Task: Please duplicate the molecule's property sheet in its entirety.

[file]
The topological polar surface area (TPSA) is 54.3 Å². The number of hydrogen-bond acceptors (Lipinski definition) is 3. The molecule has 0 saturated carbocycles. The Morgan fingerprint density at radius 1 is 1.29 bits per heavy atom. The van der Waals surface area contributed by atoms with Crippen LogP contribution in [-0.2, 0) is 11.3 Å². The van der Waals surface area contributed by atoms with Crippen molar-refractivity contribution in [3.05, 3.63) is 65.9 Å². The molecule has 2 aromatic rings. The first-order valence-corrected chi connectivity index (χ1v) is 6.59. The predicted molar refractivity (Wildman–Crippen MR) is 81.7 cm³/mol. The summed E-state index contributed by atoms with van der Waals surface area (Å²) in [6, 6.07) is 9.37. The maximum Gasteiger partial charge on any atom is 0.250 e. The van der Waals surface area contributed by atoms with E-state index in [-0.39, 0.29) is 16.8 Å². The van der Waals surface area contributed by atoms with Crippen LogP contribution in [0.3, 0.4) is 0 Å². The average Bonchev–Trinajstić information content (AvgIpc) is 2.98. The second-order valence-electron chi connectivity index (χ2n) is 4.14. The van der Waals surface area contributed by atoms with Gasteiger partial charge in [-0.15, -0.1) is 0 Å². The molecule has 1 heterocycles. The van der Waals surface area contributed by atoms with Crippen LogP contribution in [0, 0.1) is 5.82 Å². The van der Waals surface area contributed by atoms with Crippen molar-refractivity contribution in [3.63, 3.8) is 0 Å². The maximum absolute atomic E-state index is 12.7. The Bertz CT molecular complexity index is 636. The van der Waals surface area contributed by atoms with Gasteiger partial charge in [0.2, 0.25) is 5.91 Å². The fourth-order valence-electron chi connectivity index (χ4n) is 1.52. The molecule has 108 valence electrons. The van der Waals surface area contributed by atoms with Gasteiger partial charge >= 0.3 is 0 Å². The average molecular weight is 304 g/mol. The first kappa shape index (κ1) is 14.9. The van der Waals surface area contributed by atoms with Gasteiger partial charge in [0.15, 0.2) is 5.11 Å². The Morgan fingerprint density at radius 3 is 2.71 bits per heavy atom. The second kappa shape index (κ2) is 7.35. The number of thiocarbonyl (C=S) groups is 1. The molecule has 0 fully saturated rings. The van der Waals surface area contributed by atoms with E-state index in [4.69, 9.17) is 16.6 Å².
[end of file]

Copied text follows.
The topological polar surface area (TPSA) is 54.3 Å². The number of hydrogen-bond acceptors (Lipinski definition) is 3. The molecule has 0 saturated carbocycles. The Morgan fingerprint density at radius 1 is 1.29 bits per heavy atom. The van der Waals surface area contributed by atoms with Crippen LogP contribution in [-0.2, 0) is 11.3 Å². The van der Waals surface area contributed by atoms with Crippen molar-refractivity contribution in [3.05, 3.63) is 65.9 Å². The molecule has 2 aromatic rings. The first-order valence-corrected chi connectivity index (χ1v) is 6.59. The predicted molar refractivity (Wildman–Crippen MR) is 81.7 cm³/mol. The summed E-state index contributed by atoms with van der Waals surface area (Å²) in [6, 6.07) is 9.37. The maximum Gasteiger partial charge on any atom is 0.250 e. The van der Waals surface area contributed by atoms with E-state index in [-0.39, 0.29) is 16.8 Å². The van der Waals surface area contributed by atoms with Crippen LogP contribution in [0.3, 0.4) is 0 Å². The average Bonchev–Trinajstić information content (AvgIpc) is 2.98. The second-order valence-electron chi connectivity index (χ2n) is 4.14. The van der Waals surface area contributed by atoms with Gasteiger partial charge in [-0.15, -0.1) is 0 Å². The molecule has 1 heterocycles. The van der Waals surface area contributed by atoms with Crippen LogP contribution in [0, 0.1) is 5.82 Å². The van der Waals surface area contributed by atoms with Crippen molar-refractivity contribution in [3.63, 3.8) is 0 Å². The maximum absolute atomic E-state index is 12.7. The Bertz CT molecular complexity index is 636. The van der Waals surface area contributed by atoms with Gasteiger partial charge in [0.2, 0.25) is 5.91 Å². The fourth-order valence-electron chi connectivity index (χ4n) is 1.52. The molecule has 108 valence electrons. The van der Waals surface area contributed by atoms with Gasteiger partial charge >= 0.3 is 0 Å². The average molecular weight is 304 g/mol. The first kappa shape index (κ1) is 14.9. The van der Waals surface area contributed by atoms with Gasteiger partial charge in [0.15, 0.2) is 5.11 Å². The Morgan fingerprint density at radius 3 is 2.71 bits per heavy atom. The second kappa shape index (κ2) is 7.35. The number of thiocarbonyl (C=S) groups is 1. The molecule has 0 fully saturated rings. The van der Waals surface area contributed by atoms with E-state index in [4.69, 9.17) is 16.6 Å².